My colleagues Steven Bank and George S. Georgiev teach executive compensation and corporate governance at the University of California, Los Angeles School of Law and are affiliated with UCLA’s Lowell Milken Institute for Business Law and Policy. They've got an op-ed in The Globe and Mail on how the SEC's new executive compensation rules will affect not just USA but also Canadian corporations:
The primary U.S. market regulator, the Securities and Exchange Commission, served up ... far-reaching rules on bonuses and other incentive-based compensation for all firms listed on U.S. stock exchanges, which include about 300 of Canada’s best-known multinational companies as well as more than 600 other international companies. This was a curious choice since the United States has traditionally allowed non-U.S. companies to follow their home-country rules on executive compensation and corporate governance instead of the SEC’s rules.
Even worse than the geographic overreach, however, is the fact the SEC’s new rules are likely to prove expensive, counterproductive and easy to manipulate. ...
Unlike U.S. companies, Canadian and other international companies have an even easier way out. They can simply choose to delist from U.S. exchanges and rely solely on their home-market listing. In fact, many non-U.S. companies did just that when they were faced with complex new corporate governance rules under the Sarbanes-Oxley Act in the wake of the Enron and WorldCom scandals of the early 2000s. Studies show that a U.S. listing confers advantages on non-U.S. companies, but the burden from the new rules may well outweigh these advantages, especially at a time when international markets are becoming increasingly competitive.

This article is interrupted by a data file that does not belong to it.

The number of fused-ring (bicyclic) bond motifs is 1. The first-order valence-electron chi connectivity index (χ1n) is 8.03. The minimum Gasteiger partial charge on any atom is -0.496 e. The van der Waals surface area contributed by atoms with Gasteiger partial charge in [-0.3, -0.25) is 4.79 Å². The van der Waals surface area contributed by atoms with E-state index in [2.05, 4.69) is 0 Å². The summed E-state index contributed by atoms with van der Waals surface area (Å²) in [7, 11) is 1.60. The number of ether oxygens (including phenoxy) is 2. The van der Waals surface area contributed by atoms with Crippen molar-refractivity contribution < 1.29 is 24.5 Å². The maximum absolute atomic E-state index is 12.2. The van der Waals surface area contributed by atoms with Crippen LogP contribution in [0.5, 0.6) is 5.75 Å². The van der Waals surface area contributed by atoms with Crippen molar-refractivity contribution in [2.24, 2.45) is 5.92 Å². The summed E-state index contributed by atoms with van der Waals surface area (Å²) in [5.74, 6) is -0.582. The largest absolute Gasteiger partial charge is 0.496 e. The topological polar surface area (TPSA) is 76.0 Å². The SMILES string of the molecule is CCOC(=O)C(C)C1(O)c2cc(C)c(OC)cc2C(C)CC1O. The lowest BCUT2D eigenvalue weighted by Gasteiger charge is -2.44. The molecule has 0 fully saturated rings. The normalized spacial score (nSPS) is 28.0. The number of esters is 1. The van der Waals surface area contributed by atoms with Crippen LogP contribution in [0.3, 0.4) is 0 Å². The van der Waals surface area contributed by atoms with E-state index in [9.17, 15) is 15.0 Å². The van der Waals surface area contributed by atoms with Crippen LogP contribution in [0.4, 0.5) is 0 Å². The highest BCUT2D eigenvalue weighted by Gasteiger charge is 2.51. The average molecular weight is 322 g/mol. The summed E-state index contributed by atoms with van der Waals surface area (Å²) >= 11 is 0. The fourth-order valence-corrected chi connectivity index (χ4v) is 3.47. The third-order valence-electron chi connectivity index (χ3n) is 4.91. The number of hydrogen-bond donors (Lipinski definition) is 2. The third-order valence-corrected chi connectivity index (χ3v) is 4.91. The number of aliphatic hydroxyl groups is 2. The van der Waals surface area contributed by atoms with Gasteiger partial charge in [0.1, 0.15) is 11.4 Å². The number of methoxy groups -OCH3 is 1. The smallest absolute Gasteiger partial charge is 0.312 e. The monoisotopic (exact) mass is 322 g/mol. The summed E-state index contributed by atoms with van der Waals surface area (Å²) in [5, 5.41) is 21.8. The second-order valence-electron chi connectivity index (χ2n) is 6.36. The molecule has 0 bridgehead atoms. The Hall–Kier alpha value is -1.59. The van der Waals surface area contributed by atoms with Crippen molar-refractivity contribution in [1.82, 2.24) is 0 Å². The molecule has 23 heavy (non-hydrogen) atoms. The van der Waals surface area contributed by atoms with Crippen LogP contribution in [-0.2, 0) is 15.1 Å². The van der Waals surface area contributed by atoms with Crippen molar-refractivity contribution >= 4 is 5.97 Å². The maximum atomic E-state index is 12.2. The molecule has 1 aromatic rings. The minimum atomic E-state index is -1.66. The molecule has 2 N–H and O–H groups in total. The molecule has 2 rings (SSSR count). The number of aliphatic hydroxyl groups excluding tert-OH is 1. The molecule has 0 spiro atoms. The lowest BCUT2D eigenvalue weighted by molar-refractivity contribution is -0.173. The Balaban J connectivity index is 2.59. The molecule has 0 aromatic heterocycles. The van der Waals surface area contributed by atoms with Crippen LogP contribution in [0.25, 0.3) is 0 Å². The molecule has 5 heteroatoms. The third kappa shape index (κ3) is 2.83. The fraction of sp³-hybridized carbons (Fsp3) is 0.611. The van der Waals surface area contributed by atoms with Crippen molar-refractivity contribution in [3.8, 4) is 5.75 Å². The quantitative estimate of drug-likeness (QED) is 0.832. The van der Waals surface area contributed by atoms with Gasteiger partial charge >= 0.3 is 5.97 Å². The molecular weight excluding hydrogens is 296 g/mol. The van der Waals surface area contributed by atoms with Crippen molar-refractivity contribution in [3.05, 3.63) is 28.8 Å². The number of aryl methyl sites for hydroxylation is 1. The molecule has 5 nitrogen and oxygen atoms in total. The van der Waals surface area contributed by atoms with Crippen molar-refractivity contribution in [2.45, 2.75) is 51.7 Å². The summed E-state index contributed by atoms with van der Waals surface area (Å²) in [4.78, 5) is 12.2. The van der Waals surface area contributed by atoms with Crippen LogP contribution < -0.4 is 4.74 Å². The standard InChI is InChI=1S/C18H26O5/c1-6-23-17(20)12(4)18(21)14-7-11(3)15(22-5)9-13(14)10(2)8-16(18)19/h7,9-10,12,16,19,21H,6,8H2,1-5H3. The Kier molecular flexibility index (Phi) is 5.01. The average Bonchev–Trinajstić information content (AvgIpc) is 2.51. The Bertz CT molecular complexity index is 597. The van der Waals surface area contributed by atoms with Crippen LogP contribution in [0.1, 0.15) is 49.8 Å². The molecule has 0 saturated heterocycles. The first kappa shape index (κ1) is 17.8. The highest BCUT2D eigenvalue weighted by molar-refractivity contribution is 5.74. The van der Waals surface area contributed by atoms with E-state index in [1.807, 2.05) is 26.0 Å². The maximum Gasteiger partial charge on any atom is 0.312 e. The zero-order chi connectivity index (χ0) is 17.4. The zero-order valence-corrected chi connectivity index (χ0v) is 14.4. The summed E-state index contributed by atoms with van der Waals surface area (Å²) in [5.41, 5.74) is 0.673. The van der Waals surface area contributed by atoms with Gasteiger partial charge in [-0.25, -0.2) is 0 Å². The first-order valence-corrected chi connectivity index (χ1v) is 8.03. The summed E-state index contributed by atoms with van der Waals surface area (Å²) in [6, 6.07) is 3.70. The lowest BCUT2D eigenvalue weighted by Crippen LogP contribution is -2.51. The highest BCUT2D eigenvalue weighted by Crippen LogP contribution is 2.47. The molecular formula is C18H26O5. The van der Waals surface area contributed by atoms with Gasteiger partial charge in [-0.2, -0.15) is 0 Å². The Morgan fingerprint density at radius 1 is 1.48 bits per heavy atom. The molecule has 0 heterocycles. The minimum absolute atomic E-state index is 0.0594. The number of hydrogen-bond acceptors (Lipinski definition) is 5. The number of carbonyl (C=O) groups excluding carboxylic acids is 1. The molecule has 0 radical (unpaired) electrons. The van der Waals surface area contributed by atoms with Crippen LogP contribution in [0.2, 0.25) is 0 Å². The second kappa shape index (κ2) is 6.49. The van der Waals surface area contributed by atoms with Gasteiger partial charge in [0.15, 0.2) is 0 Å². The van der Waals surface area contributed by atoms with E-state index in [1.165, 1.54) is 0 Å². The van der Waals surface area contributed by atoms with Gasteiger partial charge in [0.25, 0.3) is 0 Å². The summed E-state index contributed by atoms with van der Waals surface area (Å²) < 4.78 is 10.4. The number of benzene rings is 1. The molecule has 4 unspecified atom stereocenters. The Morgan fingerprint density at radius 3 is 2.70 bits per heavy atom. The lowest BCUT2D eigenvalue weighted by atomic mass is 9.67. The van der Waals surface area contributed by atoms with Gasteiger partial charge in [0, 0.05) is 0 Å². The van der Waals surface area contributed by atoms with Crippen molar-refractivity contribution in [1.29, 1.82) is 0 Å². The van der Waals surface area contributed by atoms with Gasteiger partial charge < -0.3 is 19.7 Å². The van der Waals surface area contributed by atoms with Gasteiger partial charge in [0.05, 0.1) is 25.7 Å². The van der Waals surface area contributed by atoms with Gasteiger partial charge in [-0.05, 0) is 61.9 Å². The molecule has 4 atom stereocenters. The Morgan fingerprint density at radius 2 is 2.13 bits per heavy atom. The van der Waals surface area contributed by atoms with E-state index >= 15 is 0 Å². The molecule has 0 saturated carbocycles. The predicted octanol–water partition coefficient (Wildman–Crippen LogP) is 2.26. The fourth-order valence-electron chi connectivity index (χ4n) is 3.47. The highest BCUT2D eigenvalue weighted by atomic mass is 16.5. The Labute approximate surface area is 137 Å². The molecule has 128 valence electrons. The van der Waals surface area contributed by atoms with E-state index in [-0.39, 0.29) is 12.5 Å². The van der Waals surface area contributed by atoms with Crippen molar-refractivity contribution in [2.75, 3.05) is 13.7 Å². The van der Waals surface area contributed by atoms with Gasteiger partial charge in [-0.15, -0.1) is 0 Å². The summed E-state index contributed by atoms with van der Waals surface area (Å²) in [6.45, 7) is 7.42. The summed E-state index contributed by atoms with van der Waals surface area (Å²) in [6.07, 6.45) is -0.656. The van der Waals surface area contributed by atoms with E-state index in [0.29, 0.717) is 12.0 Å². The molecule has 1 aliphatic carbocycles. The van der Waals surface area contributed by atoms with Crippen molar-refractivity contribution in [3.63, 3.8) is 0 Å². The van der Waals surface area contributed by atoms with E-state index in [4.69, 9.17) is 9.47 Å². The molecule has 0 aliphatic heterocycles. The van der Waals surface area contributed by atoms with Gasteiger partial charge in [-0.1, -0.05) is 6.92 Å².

Of course, this is just one more example of the general phenomenon of which I wrote in Corporate Governance and U.S. Capital Market Competitiveness (October 22, 2010). Available at SSRN: http://ssrn.com/abstract=1696303:
During the first half of the last decade, evidence accumulated that the U.S. capital markets were becoming less competitive relative to their major competitors. The evidence reviewed herein confirms that it was not corporate governance as such that was the problem, but rather corporate governance regulation. In particular, attention focused on such issues as the massive growth in corporate and securities litigation risk and the increasing complexity and cost of the U.S. regulatory scheme.
Tentative efforts towards deregulation largely fell by the wayside in the wake of the financial crisis of 2007-2008. Instead, massive new regulations came into being, especially in the Dodd Frank Act. The competitive position of U.S. capital markets, however, continues to decline.
This essay argues that litigation and regulatory reform remain essential if U.S. capital markets are to retain their leadership position. Unfortunately, the article concludes that federal corporate governance regulation follows a ratchet effect, in which the regulatory scheme becomes more complex with each financial crisis. If so, significant reform may be difficult to achieve.